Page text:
With that background, when you have done thorough research that included consulting some of the best available sources (as you have done) and found that a person existed who does not yet have a WikiTree profile, and you have posted queries here that did not surface any objections, it is entirely reasonable to create the profile. Please add the project box {{New Netherland Descendant}}, put wikitree-new-netherland-settlers@googlegroups.com on the Trusted List, and make that address (the New Netherland Settlers Project project account) an additional profile manager. 

Due to Dutch naming practices, every male child of Albert Albertszen Terhune (father of Stephen Albertse) and every brother of Albert Albertszen Terhune would have been expected to name his firstborn son Albert (and give the name to a later son if the firstborn died), so there likely were more than a few contemporary men named Albert Terhune in the New Netherland area in 1700s. To tell them apart, we look for records that indicate a patronymic name (often in the form of a middle initial on the baptism record for a child), wills and land records that name family members, marriage records that give a place of origin (helpful if different candidate fathers are known to have lived in different places), and the names of the parents and witnesses on baptism records for children. This last is often the best information source, as the names of the early-born children correspond to the names of their four grandparents, the grandparents often witnessed baptisms (particularly for the early-born children, and even more particularly for a child named after the grandparent), and brothers and sisters of the parents (usually with their spouses) were frequent witnesses at baptisms.

Also, note that Terhune-36 is not project-protected, and the son was born born after 1700.  Anyway,  your research meets the standards for pre-1700, and your outreach to the project here im G2G was sufficient coordination.

Ellen,

Thank you for this helpful information.

One note:  The Albert Albertszen Terhune (Albertszen-1) link in your comment about Stephen's father leads to the profile of Stephen's grandfather.  Albert Albertse Terhune Jr. (Terhune-188) was the third child of Albert Albertszen Terhune and it was this Albert Albertse who was Stephen's father.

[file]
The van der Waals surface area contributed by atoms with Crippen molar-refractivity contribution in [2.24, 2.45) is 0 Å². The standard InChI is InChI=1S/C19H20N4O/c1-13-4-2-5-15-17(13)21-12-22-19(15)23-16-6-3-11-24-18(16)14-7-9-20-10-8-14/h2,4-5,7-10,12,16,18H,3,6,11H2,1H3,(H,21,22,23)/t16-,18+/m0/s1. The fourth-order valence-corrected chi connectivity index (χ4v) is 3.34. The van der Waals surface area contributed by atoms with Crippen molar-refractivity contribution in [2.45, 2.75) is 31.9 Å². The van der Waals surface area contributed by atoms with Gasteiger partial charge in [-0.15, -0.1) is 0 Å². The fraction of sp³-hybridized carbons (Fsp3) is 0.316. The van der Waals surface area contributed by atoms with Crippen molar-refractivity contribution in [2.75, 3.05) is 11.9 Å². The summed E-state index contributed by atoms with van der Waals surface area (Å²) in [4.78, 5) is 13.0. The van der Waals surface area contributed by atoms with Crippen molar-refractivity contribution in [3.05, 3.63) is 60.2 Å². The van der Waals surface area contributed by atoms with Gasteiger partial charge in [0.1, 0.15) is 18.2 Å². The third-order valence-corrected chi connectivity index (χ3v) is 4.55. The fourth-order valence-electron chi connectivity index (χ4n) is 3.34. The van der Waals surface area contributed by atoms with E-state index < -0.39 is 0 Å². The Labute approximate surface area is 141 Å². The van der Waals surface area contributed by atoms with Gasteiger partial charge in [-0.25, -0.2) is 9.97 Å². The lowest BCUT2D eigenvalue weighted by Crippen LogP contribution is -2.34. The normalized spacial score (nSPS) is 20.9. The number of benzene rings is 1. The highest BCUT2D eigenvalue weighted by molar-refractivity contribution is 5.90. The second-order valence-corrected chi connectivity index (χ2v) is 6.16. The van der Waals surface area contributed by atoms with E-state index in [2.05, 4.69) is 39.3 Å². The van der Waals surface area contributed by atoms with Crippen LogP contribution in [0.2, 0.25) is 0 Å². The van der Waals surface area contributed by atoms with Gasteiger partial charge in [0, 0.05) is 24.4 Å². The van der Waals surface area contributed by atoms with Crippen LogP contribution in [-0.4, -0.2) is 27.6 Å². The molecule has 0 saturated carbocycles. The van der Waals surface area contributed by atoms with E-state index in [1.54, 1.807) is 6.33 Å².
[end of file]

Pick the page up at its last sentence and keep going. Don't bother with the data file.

I had noticed that the firstborn son of Albert Albertszen Terhune (Albertszen-1) was named Jan (Albertsz) Terhunen in WikiTree and that his profile is Albertsz-12.  Two of the other siblings have a profile name of Alberts.  Shouldn't all siblings have the profile name of Terhune?

Ah, yes, I misidentified Stephen's grandfather as his father. blush But the intended meaning is unaffected. That is, every son of an Albert in this Terhune family would have named a son Albert, probably with a last name of Terhune. That naming practice can result in a lot of cousins with the name Albert Terhune.... (And on top of that, some other Terhune boys might have been named for an uncle named Albert...)

As for the names, the Dutch of this time used patronymic names (names derived from the first name of the father), not modern-style family surnames. There are different forms for male and female patronymics: the patronymic form for sons of Albert would be Albertsz or Albertsen or Albertszen or maybe Albertse (they were not rigid about spelling) and the girls would be Alberts or Albertsdr (for Albertsdochter). That explains the difference between Albertsz and Alberts. To further complicate matters, sometimes people would be recorded with nicknames, or occupational names, or geographic names (of which Terhuyn is one) to distinguish them from others with the same name, and after the English took over, people were supposed to adopt modern-style last names (which in many cases were nicknames, occupational names, or geographic names), but this did not happen all at once, and sometimes different people in the same family adopted different surnames.  This is the background for the New Netherland Settlers Project naming conventions, which call for us to give each person the name(s) we find for them in records -- we document the names we find, not the names we think they ought to have used.

I have created the profile for Albert (Terhune-672).  I tried to add the New Netherland Settlers Project address as an additional profile manager but I got a message that said I couldn't add that address because I'm not on the Trusted List for it.

That is strange. You did successfully add the project account (WikiTree-8)  to the Trusted List. You should have been able to return to the Privacy page and click a hyperlink to make it a manager.

Regardless of what happened, I fixed the situation (the project is now a second profile manager).

Thank you for creating the profile. smiley